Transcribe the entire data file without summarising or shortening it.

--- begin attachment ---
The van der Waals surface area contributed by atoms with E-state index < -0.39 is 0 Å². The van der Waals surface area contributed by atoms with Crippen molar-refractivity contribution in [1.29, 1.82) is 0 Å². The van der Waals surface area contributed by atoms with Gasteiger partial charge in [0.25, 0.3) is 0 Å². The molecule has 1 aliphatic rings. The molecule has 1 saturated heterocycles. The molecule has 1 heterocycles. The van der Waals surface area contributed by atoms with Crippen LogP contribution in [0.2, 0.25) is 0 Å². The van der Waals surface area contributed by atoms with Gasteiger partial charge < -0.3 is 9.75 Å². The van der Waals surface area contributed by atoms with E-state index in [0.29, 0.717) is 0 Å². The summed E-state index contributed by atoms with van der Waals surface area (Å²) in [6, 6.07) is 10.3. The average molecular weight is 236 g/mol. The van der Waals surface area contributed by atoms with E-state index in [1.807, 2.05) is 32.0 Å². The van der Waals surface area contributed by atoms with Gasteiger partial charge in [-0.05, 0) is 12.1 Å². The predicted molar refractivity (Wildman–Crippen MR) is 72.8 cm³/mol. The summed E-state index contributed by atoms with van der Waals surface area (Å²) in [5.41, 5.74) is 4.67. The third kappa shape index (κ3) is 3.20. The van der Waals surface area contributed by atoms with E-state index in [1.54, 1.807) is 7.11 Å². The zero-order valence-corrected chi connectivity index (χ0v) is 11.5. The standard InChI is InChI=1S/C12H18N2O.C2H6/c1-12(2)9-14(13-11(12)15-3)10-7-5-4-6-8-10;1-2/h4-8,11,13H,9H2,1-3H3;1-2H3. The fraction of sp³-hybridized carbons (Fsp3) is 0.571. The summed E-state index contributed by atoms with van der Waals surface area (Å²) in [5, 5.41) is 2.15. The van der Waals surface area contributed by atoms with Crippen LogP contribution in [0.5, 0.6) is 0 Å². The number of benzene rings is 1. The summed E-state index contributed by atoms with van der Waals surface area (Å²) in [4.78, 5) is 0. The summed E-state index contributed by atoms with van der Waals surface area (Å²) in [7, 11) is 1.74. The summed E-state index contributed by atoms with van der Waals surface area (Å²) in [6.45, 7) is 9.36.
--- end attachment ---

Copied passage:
The van der Waals surface area contributed by atoms with E-state index < -0.39 is 0 Å². The van der Waals surface area contributed by atoms with Crippen molar-refractivity contribution in [1.29, 1.82) is 0 Å². The van der Waals surface area contributed by atoms with Gasteiger partial charge in [0.25, 0.3) is 0 Å². The molecule has 1 aliphatic rings. The molecule has 1 saturated heterocycles. The molecule has 1 heterocycles. The van der Waals surface area contributed by atoms with Crippen LogP contribution in [0.2, 0.25) is 0 Å². The van der Waals surface area contributed by atoms with Gasteiger partial charge < -0.3 is 9.75 Å². The van der Waals surface area contributed by atoms with E-state index in [0.29, 0.717) is 0 Å². The summed E-state index contributed by atoms with van der Waals surface area (Å²) in [6, 6.07) is 10.3. The average molecular weight is 236 g/mol. The van der Waals surface area contributed by atoms with E-state index in [1.807, 2.05) is 32.0 Å². The van der Waals surface area contributed by atoms with Gasteiger partial charge in [-0.05, 0) is 12.1 Å². The predicted molar refractivity (Wildman–Crippen MR) is 72.8 cm³/mol. The summed E-state index contributed by atoms with van der Waals surface area (Å²) in [5.41, 5.74) is 4.67. The third kappa shape index (κ3) is 3.20. The van der Waals surface area contributed by atoms with E-state index in [1.54, 1.807) is 7.11 Å². The zero-order valence-corrected chi connectivity index (χ0v) is 11.5. The standard InChI is InChI=1S/C12H18N2O.C2H6/c1-12(2)9-14(13-11(12)15-3)10-7-5-4-6-8-10;1-2/h4-8,11,13H,9H2,1-3H3;1-2H3. The fraction of sp³-hybridized carbons (Fsp3) is 0.571. The summed E-state index contributed by atoms with van der Waals surface area (Å²) in [5, 5.41) is 2.15. The van der Waals surface area contributed by atoms with Crippen LogP contribution in [0.5, 0.6) is 0 Å². The number of benzene rings is 1. The summed E-state index contributed by atoms with van der Waals surface area (Å²) in [4.78, 5) is 0. The summed E-state index contributed by atoms with van der Waals surface area (Å²) in [7, 11) is 1.74. The summed E-state index contributed by atoms with van der Waals surface area (Å²) in [6.45, 7) is 9.36.